COSTA MESA, CALIF.—This week, the US Court of Appeals for the Fourth Circuit struck down an exemption to the Telephone Consumer Protection Act (TCPA) allowing companies to make automated calls to customers in order to collect government-backed debt. As a result, companies likely will no longer be allowed to place automated calls in order to collect government-backed student loan and other debts, at least within the Fourth Circuit’s footprint.
Womble Bond Dickinson attorney Artin Betpera discussed these latest developments with Bloomberg Law. Betpera tells Bloomberg Law that the Fourth Circuit’s decision likely will result in an increase in TCPA litigation against companies that collect government-backed debt, especially student loans.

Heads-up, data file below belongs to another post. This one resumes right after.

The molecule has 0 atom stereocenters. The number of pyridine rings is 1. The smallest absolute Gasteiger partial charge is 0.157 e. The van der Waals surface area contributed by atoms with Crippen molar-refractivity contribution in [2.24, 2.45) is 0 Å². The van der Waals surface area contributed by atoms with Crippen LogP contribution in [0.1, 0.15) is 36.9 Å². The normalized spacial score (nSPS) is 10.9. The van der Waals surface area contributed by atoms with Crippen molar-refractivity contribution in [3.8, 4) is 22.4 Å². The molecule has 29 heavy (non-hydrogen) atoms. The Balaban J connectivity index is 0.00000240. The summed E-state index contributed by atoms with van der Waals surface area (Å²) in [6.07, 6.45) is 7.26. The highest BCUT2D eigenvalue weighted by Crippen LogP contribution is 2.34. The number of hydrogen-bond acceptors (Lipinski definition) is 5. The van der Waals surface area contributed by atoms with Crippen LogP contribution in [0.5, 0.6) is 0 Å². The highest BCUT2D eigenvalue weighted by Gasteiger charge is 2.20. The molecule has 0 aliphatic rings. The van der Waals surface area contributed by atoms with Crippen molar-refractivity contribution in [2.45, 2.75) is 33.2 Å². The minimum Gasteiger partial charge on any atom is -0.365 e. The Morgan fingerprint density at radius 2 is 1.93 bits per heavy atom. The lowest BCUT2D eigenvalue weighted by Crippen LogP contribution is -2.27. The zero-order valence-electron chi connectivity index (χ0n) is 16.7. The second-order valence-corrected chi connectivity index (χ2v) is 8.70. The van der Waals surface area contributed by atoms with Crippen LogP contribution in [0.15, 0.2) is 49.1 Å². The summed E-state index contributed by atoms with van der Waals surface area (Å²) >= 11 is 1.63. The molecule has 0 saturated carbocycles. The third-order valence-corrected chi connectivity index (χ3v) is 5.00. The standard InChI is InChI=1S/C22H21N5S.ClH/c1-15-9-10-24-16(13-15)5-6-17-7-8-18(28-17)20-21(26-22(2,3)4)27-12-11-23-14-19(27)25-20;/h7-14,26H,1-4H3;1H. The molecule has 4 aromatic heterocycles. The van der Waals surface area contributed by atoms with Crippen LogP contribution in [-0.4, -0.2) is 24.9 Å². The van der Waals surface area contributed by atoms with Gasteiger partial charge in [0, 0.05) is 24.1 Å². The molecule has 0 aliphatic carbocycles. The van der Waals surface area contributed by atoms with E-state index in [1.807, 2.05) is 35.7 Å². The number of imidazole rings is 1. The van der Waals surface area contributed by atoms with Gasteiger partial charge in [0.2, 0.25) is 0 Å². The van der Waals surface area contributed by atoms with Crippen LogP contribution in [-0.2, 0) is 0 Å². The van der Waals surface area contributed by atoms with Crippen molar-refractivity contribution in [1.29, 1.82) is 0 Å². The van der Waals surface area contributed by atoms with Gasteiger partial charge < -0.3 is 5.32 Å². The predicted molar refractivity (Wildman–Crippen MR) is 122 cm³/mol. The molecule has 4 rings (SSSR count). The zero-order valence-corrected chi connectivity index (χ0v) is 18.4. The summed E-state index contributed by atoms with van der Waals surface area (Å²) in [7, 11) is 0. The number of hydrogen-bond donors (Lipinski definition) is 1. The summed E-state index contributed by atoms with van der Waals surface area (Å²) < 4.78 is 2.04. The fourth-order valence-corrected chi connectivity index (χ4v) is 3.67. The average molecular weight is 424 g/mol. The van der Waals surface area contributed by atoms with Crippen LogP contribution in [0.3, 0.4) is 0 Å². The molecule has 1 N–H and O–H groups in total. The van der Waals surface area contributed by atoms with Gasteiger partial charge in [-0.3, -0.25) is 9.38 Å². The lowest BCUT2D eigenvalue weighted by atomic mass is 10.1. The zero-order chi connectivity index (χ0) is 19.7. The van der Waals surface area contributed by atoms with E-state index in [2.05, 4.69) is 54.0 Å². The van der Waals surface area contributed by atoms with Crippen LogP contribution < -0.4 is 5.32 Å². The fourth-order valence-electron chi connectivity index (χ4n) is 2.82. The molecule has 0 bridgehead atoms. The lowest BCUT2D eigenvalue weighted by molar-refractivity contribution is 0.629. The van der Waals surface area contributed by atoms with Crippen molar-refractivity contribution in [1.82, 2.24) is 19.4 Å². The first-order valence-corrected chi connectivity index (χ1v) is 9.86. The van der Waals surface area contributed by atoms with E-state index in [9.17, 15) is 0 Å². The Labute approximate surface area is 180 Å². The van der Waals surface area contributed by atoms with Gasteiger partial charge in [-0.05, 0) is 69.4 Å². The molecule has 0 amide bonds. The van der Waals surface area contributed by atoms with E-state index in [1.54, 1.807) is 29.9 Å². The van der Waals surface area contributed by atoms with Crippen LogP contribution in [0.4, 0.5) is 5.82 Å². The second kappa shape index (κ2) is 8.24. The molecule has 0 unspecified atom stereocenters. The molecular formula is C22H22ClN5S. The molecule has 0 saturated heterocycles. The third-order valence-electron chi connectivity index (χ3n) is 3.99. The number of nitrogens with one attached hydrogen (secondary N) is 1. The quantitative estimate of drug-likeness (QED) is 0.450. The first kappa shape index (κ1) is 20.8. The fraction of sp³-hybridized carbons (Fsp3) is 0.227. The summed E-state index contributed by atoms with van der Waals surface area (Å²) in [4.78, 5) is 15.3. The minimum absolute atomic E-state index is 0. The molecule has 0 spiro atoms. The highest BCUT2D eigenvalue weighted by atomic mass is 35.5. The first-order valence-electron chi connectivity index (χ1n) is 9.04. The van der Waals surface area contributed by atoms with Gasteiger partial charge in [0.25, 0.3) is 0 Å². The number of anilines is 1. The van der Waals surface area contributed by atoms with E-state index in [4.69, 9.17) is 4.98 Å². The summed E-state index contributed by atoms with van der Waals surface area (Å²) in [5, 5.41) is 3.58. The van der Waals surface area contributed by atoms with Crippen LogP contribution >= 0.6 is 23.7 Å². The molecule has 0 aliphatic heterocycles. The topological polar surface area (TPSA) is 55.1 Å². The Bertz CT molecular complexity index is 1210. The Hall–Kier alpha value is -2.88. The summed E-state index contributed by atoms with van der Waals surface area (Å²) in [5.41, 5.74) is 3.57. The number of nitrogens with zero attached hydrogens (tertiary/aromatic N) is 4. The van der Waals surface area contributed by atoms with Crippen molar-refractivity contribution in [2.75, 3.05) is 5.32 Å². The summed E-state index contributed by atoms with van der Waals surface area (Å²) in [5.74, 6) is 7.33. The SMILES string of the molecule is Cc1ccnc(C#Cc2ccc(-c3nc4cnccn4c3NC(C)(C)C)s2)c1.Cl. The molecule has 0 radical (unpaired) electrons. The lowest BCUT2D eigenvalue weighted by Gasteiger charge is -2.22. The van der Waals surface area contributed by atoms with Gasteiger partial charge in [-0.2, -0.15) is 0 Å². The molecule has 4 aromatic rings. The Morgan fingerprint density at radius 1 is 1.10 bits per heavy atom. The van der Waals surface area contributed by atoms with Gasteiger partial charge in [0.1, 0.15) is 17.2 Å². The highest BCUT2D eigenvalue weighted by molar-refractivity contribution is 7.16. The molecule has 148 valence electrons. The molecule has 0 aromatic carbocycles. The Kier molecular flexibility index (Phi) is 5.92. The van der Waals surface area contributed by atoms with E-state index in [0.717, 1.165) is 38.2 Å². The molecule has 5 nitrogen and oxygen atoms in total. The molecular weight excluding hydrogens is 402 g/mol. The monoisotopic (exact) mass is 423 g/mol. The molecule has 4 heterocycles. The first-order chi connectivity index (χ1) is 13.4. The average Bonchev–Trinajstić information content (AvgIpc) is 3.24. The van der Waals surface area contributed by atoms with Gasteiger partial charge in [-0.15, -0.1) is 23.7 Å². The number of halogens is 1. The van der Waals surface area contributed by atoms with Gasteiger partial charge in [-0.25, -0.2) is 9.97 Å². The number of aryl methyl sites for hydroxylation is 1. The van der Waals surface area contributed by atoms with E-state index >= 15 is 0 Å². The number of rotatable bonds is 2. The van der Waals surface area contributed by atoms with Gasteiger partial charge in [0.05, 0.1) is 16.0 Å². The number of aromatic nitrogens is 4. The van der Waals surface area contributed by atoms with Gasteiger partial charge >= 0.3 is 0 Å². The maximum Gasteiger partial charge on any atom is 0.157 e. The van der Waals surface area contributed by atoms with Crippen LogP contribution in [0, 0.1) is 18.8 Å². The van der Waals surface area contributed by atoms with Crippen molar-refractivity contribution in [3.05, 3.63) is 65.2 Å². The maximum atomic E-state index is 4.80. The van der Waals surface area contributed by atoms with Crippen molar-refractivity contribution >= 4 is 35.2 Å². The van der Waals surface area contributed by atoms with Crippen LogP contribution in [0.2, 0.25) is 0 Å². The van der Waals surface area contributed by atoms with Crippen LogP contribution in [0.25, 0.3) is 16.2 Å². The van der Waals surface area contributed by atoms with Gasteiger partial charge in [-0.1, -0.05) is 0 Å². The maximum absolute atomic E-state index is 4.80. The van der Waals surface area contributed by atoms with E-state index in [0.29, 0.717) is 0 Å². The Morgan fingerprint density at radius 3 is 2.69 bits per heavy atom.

“‘The Court put the TCPA on the operating table’ and surgically removed the offending provision from the statute,” Betpera said to Bloomberg Law.
In its ruling, the Fourth Circuit said the government debt exemption subverted the privacy protections the TCPA was designed to address. However, the Fourth Circuit left the TCPA otherwise intact. Betpera said the ruling may be a bellwether on how the Ninth Circuit will rule in similar First Amendment challenges to the TCPA filed by Charter Communications and Facebook.
Click here to read “Robocall Debt-Collection Exemption Struck Down” at Bloomberg Law (subscription required).
Artin Betpera is a partner and trial lawyer with a national practice principally representing financial services companies in high stakes litigation in federal and state courts, involving both class and individual claims. He has developed a particular focus on Telephone Consumer Protection Act litigation, but has significant experience in traditional commercial litigation, and regularly appears on behalf of some of the country’s most significant banks and financial institutions. He also manages and supervises a litigation team serving the firm’s clients across the state of California.